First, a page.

Last year at this time, The New York Yankees were not a good team. It looked like the Evil Empire had finally been conquered by Father Time and bad long-term contracts.
They were below .500. Even worse: they were boring, unlikable, and sad.
The gloom that had enveloped Yankee Universe was palpable. If the other team loaded the bases in the first inning, Yankees radio voice John Sterling would say, “We had better hope that Pineda doesn’t let two of those runs score. If he does, the Yankees will never be able to come back.”
And he was right. Mark Teixeira and Alex Rodriguez were washed up. Chase Headley and Aaron Hicks looked lost. And the whole team was lethargic and slow.
The organization needed a change, there was no denying that. So what did the front office do? They signed some big money free agents….NO!!! Not this time. This time, the New York Yankees did the right thing. They got younger.
A-Rod was forced into retirement. Teixeira retired on his own. Carlos Beltran and Brian McCann got traded. It’s a whole new team. Fewer big names, fewer bloated contracts, and a lot more fun.
The Evil Empire has fallen. The Baby Bombers Era has begun.
The Yankees front office took its first step on the road to franchise sanity back in 2013. That year, the Red Sox unwisely signed Dustin Pedroia to an eight-year contract extension. That contract looks okay now, but it won’t when the Sox have a broken down 37-year-old infielder in 2021.
New York did not make the same mistake; they said good-bye to their aging franchise second baseman – Robinson Cano.
To be fair, Cano is playing well for Seattle. But the Yankees’ second baseman – Starlin Castro – is playing just as well. And Castro is 7 years younger and is playing for a fraction of the money on a shorter contract.
Starlin Castro is actually the high-paid elder statesmen on the team’s core of young stars. Power-hitting catcher Gary Sanchez is making the league minimum at age 24. The face of the franchise – Aaron Judge – just turned 25.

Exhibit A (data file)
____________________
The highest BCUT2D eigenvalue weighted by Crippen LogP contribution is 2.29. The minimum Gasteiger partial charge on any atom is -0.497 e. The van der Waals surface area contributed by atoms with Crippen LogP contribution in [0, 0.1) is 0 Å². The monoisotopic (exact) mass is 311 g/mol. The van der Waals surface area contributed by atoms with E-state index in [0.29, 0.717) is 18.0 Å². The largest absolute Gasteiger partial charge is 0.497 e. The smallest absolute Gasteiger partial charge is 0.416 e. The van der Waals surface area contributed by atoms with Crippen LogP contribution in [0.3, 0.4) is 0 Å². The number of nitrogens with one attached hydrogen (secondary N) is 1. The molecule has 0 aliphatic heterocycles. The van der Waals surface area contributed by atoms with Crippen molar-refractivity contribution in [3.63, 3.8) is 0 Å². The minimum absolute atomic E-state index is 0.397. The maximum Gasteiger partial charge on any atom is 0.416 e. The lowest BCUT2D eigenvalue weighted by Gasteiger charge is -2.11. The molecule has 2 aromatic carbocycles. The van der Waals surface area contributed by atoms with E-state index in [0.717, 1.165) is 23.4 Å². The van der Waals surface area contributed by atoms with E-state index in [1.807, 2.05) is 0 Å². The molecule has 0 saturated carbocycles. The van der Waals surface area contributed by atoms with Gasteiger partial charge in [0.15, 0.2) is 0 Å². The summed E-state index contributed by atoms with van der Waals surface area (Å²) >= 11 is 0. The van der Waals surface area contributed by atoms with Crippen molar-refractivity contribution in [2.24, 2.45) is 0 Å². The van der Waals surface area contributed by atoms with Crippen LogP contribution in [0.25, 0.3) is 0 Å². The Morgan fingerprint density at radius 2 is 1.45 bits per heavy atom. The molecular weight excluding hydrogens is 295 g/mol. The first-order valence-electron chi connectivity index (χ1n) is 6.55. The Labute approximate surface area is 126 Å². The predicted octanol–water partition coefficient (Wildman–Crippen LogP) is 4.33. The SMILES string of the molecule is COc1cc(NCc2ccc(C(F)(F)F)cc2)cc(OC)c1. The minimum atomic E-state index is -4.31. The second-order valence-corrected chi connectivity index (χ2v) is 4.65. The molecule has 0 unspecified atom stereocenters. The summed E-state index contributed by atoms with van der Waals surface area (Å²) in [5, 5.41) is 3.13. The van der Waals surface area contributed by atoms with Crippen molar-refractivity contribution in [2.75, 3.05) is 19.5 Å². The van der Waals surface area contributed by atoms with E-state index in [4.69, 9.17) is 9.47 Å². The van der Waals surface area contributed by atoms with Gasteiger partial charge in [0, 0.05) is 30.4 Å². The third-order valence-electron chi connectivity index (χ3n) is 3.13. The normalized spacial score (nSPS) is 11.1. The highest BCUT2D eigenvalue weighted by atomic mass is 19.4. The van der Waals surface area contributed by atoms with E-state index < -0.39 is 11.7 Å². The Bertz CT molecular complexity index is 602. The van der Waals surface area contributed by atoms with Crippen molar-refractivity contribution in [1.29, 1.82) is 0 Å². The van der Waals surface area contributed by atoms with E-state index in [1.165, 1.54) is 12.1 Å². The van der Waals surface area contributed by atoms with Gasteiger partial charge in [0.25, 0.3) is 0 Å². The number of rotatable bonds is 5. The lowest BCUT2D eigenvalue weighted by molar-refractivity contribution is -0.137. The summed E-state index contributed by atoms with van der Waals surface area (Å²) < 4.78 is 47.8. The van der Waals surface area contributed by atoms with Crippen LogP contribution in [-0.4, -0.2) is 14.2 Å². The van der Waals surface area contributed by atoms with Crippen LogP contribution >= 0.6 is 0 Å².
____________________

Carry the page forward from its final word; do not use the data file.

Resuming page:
In contemporary MLB, scoring a big free agent signing is a sure way to make headlines. But drafting and trading for young talent is the way to win a championship.
During that same fateful winter of 2013, the Yankees took a chance on Aaron Judge.
Judge was chosen late in the first round. More than 20 other teams passed him over, and it’s easy to see why. Judge is 6’7’’, 280 pounds, and position players aren’t supposed to be that large. Athletes that size become tight ends, not outfielders.
As all baseball fans know by now, the Yankees made the right decision. Barring injury, Aaron Judge is going to be Rookie of the Year. And he’s on his way to becoming the league’s premier power hitter.
His size gives him a unique skill set. Pitchers are used to being able to fire high fastballs at hitters, creating a swing and miss, a foul back, or a pop up. Aaron Judge hits high fastballs out of the park.
Pitchers are used to being able to jam hitters with inside fastballs. Generally, the best a batter can do with an inside fastball is pull his hands in and shoot the ball to the opposite field – Jeter style. Aaron Judge is able to shoot the same inside fastballs to the opposite field – and over the fence in right-center.
It’s not that Judge has discovered a new style of hitting; it’s that Judge is a giant playing in ballparks that were built for mortal men. That’s why he leads in the league in home runs.
Don’t worry, Red Sox fans: Judge will probably slow down. History dictates that he can’t continue hitting at this torrid pace.
You had better hope he slows down. And that Sanchez, Castro, Hicks, and Didi Gregorius aren’t as great as they appear to be. If they are, The Yankees are a dynasty in the making.
It’s almost Judge-ment Day for the AL East.